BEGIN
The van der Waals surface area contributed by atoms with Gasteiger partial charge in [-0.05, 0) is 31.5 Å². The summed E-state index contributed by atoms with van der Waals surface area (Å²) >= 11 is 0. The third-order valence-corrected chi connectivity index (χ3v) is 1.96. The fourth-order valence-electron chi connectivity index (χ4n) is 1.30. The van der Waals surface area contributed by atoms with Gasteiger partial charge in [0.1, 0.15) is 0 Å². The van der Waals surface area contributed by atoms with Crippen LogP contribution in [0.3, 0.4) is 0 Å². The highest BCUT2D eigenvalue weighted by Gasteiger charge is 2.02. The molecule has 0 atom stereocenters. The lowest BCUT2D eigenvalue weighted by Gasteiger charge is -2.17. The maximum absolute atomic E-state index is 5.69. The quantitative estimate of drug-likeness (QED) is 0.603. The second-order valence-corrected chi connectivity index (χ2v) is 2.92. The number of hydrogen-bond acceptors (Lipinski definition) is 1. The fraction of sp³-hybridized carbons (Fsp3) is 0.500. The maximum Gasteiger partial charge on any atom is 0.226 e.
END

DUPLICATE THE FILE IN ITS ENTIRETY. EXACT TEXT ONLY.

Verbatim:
The van der Waals surface area contributed by atoms with Gasteiger partial charge in [-0.05, 0) is 31.5 Å². The summed E-state index contributed by atoms with van der Waals surface area (Å²) >= 11 is 0. The third-order valence-corrected chi connectivity index (χ3v) is 1.96. The fourth-order valence-electron chi connectivity index (χ4n) is 1.30. The van der Waals surface area contributed by atoms with Gasteiger partial charge in [0.1, 0.15) is 0 Å². The van der Waals surface area contributed by atoms with Crippen LogP contribution in [0.3, 0.4) is 0 Å². The highest BCUT2D eigenvalue weighted by Gasteiger charge is 2.02. The molecule has 0 atom stereocenters. The lowest BCUT2D eigenvalue weighted by Gasteiger charge is -2.17. The maximum absolute atomic E-state index is 5.69. The quantitative estimate of drug-likeness (QED) is 0.603. The second-order valence-corrected chi connectivity index (χ2v) is 2.92. The number of hydrogen-bond acceptors (Lipinski definition) is 1. The fraction of sp³-hybridized carbons (Fsp3) is 0.500. The maximum Gasteiger partial charge on any atom is 0.226 e.